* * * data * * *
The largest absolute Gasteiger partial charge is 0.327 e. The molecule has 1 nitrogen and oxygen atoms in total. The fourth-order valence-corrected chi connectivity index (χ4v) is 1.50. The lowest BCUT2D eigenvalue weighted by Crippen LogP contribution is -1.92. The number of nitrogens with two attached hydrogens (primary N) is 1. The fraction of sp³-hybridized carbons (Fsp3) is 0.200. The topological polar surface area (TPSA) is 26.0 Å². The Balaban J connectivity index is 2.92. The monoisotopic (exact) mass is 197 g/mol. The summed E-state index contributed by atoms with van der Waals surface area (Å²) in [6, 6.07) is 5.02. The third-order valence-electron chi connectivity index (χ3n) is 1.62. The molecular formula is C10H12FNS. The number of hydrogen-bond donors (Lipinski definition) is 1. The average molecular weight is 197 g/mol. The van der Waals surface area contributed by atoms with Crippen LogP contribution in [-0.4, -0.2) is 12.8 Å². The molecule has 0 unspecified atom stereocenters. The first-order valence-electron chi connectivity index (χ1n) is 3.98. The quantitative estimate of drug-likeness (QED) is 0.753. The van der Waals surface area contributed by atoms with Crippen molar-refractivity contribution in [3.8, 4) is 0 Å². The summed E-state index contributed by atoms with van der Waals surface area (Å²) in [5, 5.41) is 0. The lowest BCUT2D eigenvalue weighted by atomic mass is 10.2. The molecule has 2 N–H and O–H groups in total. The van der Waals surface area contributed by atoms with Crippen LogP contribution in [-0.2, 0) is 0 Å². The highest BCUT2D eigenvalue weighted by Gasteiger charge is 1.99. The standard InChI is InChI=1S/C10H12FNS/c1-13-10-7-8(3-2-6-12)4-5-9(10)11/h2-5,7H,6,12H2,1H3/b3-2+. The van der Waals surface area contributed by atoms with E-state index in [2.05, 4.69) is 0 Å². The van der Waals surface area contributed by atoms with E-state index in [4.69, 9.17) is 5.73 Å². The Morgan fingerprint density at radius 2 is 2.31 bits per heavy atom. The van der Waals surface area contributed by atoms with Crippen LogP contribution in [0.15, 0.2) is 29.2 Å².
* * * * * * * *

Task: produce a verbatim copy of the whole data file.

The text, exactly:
The largest absolute Gasteiger partial charge is 0.327 e. The molecule has 1 nitrogen and oxygen atoms in total. The fourth-order valence-corrected chi connectivity index (χ4v) is 1.50. The lowest BCUT2D eigenvalue weighted by Crippen LogP contribution is -1.92. The number of nitrogens with two attached hydrogens (primary N) is 1. The fraction of sp³-hybridized carbons (Fsp3) is 0.200. The topological polar surface area (TPSA) is 26.0 Å². The Balaban J connectivity index is 2.92. The monoisotopic (exact) mass is 197 g/mol. The summed E-state index contributed by atoms with van der Waals surface area (Å²) in [6, 6.07) is 5.02. The third-order valence-electron chi connectivity index (χ3n) is 1.62. The molecular formula is C10H12FNS. The number of hydrogen-bond donors (Lipinski definition) is 1. The average molecular weight is 197 g/mol. The van der Waals surface area contributed by atoms with Crippen LogP contribution in [-0.4, -0.2) is 12.8 Å². The molecule has 0 unspecified atom stereocenters. The first-order valence-electron chi connectivity index (χ1n) is 3.98. The quantitative estimate of drug-likeness (QED) is 0.753. The van der Waals surface area contributed by atoms with Crippen molar-refractivity contribution in [3.8, 4) is 0 Å². The summed E-state index contributed by atoms with van der Waals surface area (Å²) in [5, 5.41) is 0. The lowest BCUT2D eigenvalue weighted by atomic mass is 10.2. The molecule has 2 N–H and O–H groups in total. The van der Waals surface area contributed by atoms with Crippen LogP contribution in [-0.2, 0) is 0 Å². The highest BCUT2D eigenvalue weighted by Gasteiger charge is 1.99. The standard InChI is InChI=1S/C10H12FNS/c1-13-10-7-8(3-2-6-12)4-5-9(10)11/h2-5,7H,6,12H2,1H3/b3-2+. The van der Waals surface area contributed by atoms with E-state index in [2.05, 4.69) is 0 Å². The van der Waals surface area contributed by atoms with E-state index in [4.69, 9.17) is 5.73 Å². The Morgan fingerprint density at radius 2 is 2.31 bits per heavy atom. The van der Waals surface area contributed by atoms with Crippen LogP contribution in [0.15, 0.2) is 29.2 Å².